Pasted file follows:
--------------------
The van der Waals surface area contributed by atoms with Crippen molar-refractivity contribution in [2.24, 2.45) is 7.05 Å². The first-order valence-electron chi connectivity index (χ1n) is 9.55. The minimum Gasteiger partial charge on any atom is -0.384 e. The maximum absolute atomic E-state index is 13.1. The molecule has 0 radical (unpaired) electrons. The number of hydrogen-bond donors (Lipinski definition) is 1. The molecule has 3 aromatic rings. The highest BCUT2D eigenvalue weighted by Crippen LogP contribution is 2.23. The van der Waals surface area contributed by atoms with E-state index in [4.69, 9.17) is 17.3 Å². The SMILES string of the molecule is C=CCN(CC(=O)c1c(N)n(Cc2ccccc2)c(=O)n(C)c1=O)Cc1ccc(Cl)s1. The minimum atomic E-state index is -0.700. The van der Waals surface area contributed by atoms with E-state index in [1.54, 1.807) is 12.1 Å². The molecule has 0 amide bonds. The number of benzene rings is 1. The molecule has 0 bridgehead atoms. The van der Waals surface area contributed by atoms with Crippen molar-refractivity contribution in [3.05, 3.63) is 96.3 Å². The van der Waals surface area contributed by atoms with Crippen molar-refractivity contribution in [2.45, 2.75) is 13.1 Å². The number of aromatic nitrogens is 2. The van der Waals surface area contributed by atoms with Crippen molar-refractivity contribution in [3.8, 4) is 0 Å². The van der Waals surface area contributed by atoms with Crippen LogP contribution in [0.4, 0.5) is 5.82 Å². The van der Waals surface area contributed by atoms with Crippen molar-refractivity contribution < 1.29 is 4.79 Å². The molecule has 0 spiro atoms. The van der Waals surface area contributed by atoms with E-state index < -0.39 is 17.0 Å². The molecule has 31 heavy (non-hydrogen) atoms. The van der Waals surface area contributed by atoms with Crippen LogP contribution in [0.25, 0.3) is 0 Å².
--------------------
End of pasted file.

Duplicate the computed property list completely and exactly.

The van der Waals surface area contributed by atoms with Crippen molar-refractivity contribution in [2.24, 2.45) is 7.05 Å². The first-order valence-electron chi connectivity index (χ1n) is 9.55. The minimum Gasteiger partial charge on any atom is -0.384 e. The maximum absolute atomic E-state index is 13.1. The molecule has 0 radical (unpaired) electrons. The number of hydrogen-bond donors (Lipinski definition) is 1. The molecule has 3 aromatic rings. The highest BCUT2D eigenvalue weighted by Crippen LogP contribution is 2.23. The van der Waals surface area contributed by atoms with E-state index in [4.69, 9.17) is 17.3 Å². The SMILES string of the molecule is C=CCN(CC(=O)c1c(N)n(Cc2ccccc2)c(=O)n(C)c1=O)Cc1ccc(Cl)s1. The minimum atomic E-state index is -0.700. The van der Waals surface area contributed by atoms with E-state index in [1.54, 1.807) is 12.1 Å². The molecule has 0 amide bonds. The number of benzene rings is 1. The molecule has 0 bridgehead atoms. The van der Waals surface area contributed by atoms with Crippen molar-refractivity contribution in [3.05, 3.63) is 96.3 Å². The van der Waals surface area contributed by atoms with Crippen molar-refractivity contribution in [2.45, 2.75) is 13.1 Å². The number of aromatic nitrogens is 2. The van der Waals surface area contributed by atoms with Crippen molar-refractivity contribution in [3.8, 4) is 0 Å². The van der Waals surface area contributed by atoms with Crippen LogP contribution in [0.4, 0.5) is 5.82 Å². The van der Waals surface area contributed by atoms with Crippen molar-refractivity contribution < 1.29 is 4.79 Å². The molecule has 0 spiro atoms. The van der Waals surface area contributed by atoms with E-state index < -0.39 is 17.0 Å². The molecule has 31 heavy (non-hydrogen) atoms. The van der Waals surface area contributed by atoms with Crippen LogP contribution in [0.25, 0.3) is 0 Å².